Academic journal article Journal of Leisure Research

The Social Nature of Leisure Involvement

Academic journal article Journal of Leisure Research

The Social Nature of Leisure Involvement

Article excerpt


Selin and Howard's (1988) conceptual piece on ego involvement spurred considerable interest among leisure researchers. Since then, numerous investigations have appeared in the leisure literature examining the utility of the construct in a variety of contexts. For example, it has been proposed and found that involvement is positively related to product search behavior (Celsi & Olson, 1988; Jamrozy, Backman, & Backman, 1996; Kerstetter & Kovich, 1997), the ability to differentiate between facilities and activity-related equipment (Bloch, Black, & Lichtenstein, 1989; Havitz, Dimanche, & Bogle, 1994; Kim, Scott, & Crompton, 1997), frequency of participation and purchase (Backman & Crompton, 1991; McCarville, Crompton, & Sell, 1993; McIntyre & Pigram, 1992), the size of consumers' awareness and evoked sets (Block et al., 1989, Celsi & Olson, 1988), and several sociodemographic variables (Madrigal, Havitz, & Howard, 1992; Obenour & Backman, 1995; Wiley, Shaw, & Havitz, 2000). While these efforts have made valuable contributions toward furthering our understanding of leisure behavior and involvement in particular, many of these investigations have been limited by the measures used to operationalize the construct. Most research on the construct has been quantitative and have employed one of several standardized scales (see Havitz & Dimanche, 1997, for review). Unfortunately, the performance of these scales has been inconsistent and has possibly raised more questions relating to construct validity than it has addressed. As suggested by Havitz and Dimanche (1999),

The methodological homogeneity of involvement research... must be challenged for at least two reasons. First, there is evidence of weakness in all instruments proposed and used to date. Inductive qualitative research, is needed to complement the current wave of deductive quantitative research... Second, qualitative techniques may also lead to improvements in our understanding of the relatively 'elusive' facets. (p. 272)

With this in mind, the purpose of this investigation was to develop an understanding of leisure involvement from a naturalistic perspective using several ethnographic research methods. Data were collected from campers attending an agricultural fair in central Pennsylvania and were used to address our primary research question, "Why do campers annually return to participate in the Fair?" and two sub-questions, "What is the focus of their involvement?" and "How is their involvement maintained?"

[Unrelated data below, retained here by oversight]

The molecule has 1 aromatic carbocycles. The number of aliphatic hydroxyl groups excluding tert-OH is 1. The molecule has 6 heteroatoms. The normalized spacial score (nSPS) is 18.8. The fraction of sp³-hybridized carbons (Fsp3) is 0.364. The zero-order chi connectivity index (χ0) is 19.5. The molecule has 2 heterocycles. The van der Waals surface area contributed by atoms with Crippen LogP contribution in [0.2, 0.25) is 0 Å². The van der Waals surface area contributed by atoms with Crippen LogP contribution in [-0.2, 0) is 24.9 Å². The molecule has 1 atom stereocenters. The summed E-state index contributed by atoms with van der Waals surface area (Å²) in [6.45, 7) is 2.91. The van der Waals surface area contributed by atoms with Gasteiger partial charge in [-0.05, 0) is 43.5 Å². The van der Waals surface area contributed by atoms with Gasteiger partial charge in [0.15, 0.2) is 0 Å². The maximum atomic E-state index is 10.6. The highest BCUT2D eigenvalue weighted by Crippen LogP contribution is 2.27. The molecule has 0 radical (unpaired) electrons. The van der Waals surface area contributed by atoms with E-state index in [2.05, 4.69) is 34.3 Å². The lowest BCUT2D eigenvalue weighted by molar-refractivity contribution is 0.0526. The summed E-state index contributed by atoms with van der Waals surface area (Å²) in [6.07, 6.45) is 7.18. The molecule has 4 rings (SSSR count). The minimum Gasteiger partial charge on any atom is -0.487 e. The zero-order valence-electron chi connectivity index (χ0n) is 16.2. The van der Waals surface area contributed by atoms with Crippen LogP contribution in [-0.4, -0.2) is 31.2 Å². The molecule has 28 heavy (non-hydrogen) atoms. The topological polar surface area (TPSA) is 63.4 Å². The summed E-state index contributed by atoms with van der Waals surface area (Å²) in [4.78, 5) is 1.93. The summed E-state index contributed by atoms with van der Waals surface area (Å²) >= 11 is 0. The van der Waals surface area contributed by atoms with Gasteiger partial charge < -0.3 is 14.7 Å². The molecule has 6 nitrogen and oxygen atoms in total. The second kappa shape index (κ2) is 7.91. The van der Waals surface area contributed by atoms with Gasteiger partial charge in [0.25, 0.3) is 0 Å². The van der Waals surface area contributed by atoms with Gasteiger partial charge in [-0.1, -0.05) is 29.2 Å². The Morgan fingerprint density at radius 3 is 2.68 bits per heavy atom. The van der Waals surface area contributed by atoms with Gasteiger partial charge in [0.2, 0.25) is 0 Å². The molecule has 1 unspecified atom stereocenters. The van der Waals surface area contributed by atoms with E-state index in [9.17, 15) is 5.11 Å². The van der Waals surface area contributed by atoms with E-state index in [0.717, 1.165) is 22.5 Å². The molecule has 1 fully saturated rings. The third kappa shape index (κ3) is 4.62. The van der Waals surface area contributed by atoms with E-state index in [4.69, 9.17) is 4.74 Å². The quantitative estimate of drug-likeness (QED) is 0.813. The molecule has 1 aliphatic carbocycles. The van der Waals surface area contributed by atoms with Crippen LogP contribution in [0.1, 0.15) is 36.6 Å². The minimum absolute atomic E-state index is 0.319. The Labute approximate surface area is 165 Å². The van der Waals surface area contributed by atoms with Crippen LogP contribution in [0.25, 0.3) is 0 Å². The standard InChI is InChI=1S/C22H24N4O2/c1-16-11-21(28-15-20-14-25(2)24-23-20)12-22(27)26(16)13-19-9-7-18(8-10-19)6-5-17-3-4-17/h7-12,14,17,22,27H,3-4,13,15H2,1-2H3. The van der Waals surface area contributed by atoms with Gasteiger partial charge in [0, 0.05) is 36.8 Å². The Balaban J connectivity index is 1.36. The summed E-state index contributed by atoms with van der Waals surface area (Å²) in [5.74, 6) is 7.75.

Background Literature and Conceptual Framework

Enduring Involvement

In the context of leisure involvement, most conceptual definitions and operations of the construct have been borrowed from the consumer behavior literature (Havitz & Dimanche, 1997). While a number of definitions have been proposed (see Laaksonen, 1994), most have conceptualized involvement in terms of "personal relevance." In this sense, involvement reflects the degree to which a person devotes him or herself to an activity or associated product (Peter & Olson, 1987; Slama & Tashchiam, 1985; Zaichkowsky, 1985). Additionally, involvement refers to the strength or extent of the cognitive linkage between the self and stimulus object. This is indicated by expressions stressing the extent of an object's relatedness, connections or engagement to an individual's self concept, needs, and values as determinants of involvement.

There is general consensus that leisure involvement is best conceptualized as a multidimensional construct (Havitz & Dimanche, 1997; Kim et al., 1997; Laurent & Kapferer, 1985; McIntyre, 1989). Dimensions receiving strongest support in the leisure literature include: (a) attraction, which refers to the perceived importance or interest in an activity or a product, and the pleasure or hedonic value derived from participation or use; (b) sign, which refers to the unspoken statements that purchase or participation conveys about the person; and (c) centrality to lifestyle, which encompasses both social contexts such as friends and families centered around activities, and the central role of the activity in the context of an individual's life. …

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